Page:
Newspaper article: http://www.getsurrey.co.uk/news/surrey-news/miracle-cancer-care-church-genesis-9530074
A church allegedly marketing a banned miracle cure has hit out at police and trading standards for their heavy-handed presence at a seminar in Farnham earlier this month.
Nearly 30 people attended a secret meeting of the US-based Genesis II Church, held at the home of Farnham resident and church member Amanda ‘Mary’ Jewell on June 12.
It was alleged the church would be supplying MMS (Miracle Mineral Solution) at the seminar. Similar products supplied by other groups have been described as a fierce concoction akin to bleach, which is banned by the Food Standards Agency (FSA).
However, the church claims MMS can cure all manner of ills, including cancer, HIV and malaria.
Officers from Surrey County Council’s Trading Standards department and Surrey Policeattended the meeting after intercepting a number of attendees at Farnham railway station, where those interested were told to gather to be taken to the meeting, on the evening of June 12.
Posting on the MMS News website on Saturday (June 20), Archbishop Mark Grenon said Trading Standards later “broke into’ Ms Jewell’s house and disrupted the service – which he said violated the church’s ‘religious rights”.
The officers were invited to return after the service to discuss the matter, which the church filmed and published on MMS News, with the full post republished by Ms Jewell on her own blog Mother Nature and You.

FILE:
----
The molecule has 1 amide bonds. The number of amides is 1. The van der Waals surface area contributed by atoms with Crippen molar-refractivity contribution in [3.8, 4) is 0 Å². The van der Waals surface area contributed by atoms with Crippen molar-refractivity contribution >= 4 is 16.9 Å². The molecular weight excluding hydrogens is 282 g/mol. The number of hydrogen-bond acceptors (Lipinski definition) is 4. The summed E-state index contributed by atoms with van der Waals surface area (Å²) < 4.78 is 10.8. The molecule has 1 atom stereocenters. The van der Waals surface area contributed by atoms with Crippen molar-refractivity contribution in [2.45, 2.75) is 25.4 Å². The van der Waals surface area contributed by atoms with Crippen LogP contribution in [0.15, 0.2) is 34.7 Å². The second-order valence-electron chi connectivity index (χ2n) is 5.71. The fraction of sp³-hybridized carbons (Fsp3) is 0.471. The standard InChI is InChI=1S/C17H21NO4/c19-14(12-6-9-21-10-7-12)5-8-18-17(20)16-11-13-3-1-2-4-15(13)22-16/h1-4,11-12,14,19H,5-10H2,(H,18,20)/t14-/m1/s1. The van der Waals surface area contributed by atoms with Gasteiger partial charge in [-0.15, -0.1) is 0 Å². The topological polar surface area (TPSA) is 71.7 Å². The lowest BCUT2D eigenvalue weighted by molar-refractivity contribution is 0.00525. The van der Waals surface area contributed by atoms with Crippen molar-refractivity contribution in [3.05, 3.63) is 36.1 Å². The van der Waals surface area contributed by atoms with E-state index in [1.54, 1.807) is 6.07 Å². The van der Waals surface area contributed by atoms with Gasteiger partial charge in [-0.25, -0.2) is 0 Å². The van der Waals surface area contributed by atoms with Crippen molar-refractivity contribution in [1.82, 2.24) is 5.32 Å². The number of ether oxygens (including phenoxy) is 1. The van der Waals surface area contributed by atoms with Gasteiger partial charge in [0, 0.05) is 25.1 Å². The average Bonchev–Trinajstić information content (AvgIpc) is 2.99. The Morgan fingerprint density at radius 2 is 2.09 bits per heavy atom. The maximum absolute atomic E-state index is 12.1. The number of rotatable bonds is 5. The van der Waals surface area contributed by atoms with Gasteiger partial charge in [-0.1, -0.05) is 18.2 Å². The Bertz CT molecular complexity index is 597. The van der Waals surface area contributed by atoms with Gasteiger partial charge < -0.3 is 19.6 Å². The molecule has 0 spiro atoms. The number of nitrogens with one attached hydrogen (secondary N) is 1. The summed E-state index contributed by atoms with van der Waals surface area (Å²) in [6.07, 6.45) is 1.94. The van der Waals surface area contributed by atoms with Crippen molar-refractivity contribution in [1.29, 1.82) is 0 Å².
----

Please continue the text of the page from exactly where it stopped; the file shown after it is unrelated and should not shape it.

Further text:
The video shows the officers explain to Mr Grenon while Trading Standards did not attend to intervene in religious matters, it had powers to enforce legislation banning any trade of MMS.
Mr Grenon said Genesis II was a church, not a business, but the officers stressed professions covered by ‘divinity’ were not exempt from the legislation.
On its website, the FSA states: “MMS is a 28% sodium chlorite solution, which is equivalent to industrial-strength bleach. When taken as directed, it could cause severe nausea, vomiting and diarrhoea, potentially leading to dehydration and reduced blood pressure.”
In an email, one of the organisers Bishop Jonathan Grenon told guests that in exchange for $400 (£250), they would be made ‘health ministers’ and would receive a package of ‘sacraments’, including MMS.
In a statement, a spokesman for Trading Standards told the News & Mail that, while there was no evidence of MMS being supplied at the meeting, officers were still concerned people were being ‘misled’ and wished to remind the church of the legislation banning MMS.
Anyone who attended the event is still urged to contact Trading Standards on 01296 388771.
A spokesman for Surrey Police confirmed the force did attend the event on June 12, but stressed Trading Standards had taken the lead on the investigation, adding: “The role of Surrey Police was to attend to prevent any breach of the peace.”